Patient X




Genogram symbols

Died of diabetes

Died due to other cause

Died due to hypertension

Healthy male

Healthy female

Genograms are widely used in nursing practice to aid obtaining a complete health history of a patient.  Use of this essential tool helps a nurse in establishing diseases that run in families. A careful interpretation of the genogram enables the caregiver identify hereditary patterns of diseases that a patient is likely to be suffering from (Carlson & Carlson, 2014). The tool uses symbols to give detailed descriptions of families and generations. I have completed a subjective, subjective, assessment and planned for patient X (not his real name) in the male medical ward.

On the genogram, my patient in a monogamous family and together with his wife has four children. The eldest son is 25 while the youngest is 15. All of them lead normal and healthy lifestyles. His mother died of a terrible road traffic accident when he had just celebrated his fifth birthday. His father is a known diabetic and hypertensive on medication. His grandfather too died of uncontrolled hyperglycemia 20 years ago. With the information obtained from the genogram, the nurse can clearly associate the patient’s current state to hereditary factors.

Before any test could be could be conducted to determine the patient’s diagnosis, the nurse will automatically have an idea of the likely outcome. Diabetes is among the most common diseases that are transmitted from parents to their offspring. The mechanism of the disease process would either be due to insufficient production of insulin by the beta cells or simply the body tissues cannot respond to it (Umberger, Holston, Hutson & Pierce, 2013). There is a high chance that one or both of the patient’s grandparents suffered from diabetes. Moreover, some of his children will be victims of diabetes later, however much they may test negative today.

On his wife’s side, it is clear that her mother died of hypertension. As such there is a likelihood that she might be a candidate of the disease or she will develop it later on in her life. The people who are more likely to be affected by both diabetes and hypertension are their children. There is a possibility that some will inherit the hypertension from the maternal side, while others may suffer from diabetes from the paternal side. Worse still, there are those that might suffer from both diabetes and hypertension. It is not a guarantee that children must suffer from the diseases of their parents. All they need to do is maintain a healthy lifestyle, not forgetting to incorporate exercise to it.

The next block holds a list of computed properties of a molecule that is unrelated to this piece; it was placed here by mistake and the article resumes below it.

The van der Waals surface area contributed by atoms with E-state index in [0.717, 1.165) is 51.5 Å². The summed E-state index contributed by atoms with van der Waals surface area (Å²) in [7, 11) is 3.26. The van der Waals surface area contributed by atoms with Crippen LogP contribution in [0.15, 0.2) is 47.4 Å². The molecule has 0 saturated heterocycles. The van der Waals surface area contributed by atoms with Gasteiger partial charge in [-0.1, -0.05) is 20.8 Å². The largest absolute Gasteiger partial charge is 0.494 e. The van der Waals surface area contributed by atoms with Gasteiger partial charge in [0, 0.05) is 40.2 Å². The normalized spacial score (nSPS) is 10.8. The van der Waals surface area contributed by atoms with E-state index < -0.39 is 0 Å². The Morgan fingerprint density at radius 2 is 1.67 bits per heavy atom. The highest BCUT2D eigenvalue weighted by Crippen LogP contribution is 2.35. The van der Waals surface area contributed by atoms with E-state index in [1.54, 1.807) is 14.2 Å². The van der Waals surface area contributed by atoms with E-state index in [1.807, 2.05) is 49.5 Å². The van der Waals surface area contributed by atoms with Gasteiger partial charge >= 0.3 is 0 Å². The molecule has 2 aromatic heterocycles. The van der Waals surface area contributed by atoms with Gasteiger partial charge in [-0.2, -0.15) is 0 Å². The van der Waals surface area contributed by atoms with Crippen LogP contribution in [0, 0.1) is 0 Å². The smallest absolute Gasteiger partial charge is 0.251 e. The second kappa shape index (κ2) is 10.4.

On assessment, patient X had a dry mouth and also appeared tired. He complained of having severe episodes of headaches in the morning, always felt hungry even after having a heavy meal. Moreover, he complains of straining too much when reading words of smaller font. All these signs are universally known to be warning signs of diabetes (DeNisco, 2014). The medical doctor in the facility would order for investigations to determine the severity and type of the diabetes. Furthermore, the results of the test would guide the nurse on the best approach of care that the patient would receive.

A genogram is a perfect tool in history taking. Nurses need to embrace it due to fact that a patient’s background comes out clear during admissions. A candid interpretation of the tool will eventually help the nurse in managing the patient appropriately.




Carlson, K., & Carlson, K. (2014). Nurses and Families: A Guide to Family Assessment and Intervention. Issues in mental health nursing35(7), 565-565.

DeNisco, S. M. (2014). Family-Focused Clinical Practice: Considerations for the Nurse Practitioner.

Umberger, R., Holston, E. C., Hutson, S. P., & Pierce, M. (2013). Nursing genomics: practice implications every nurse should know. Nursing Clinics of North America48(4), 499-522.


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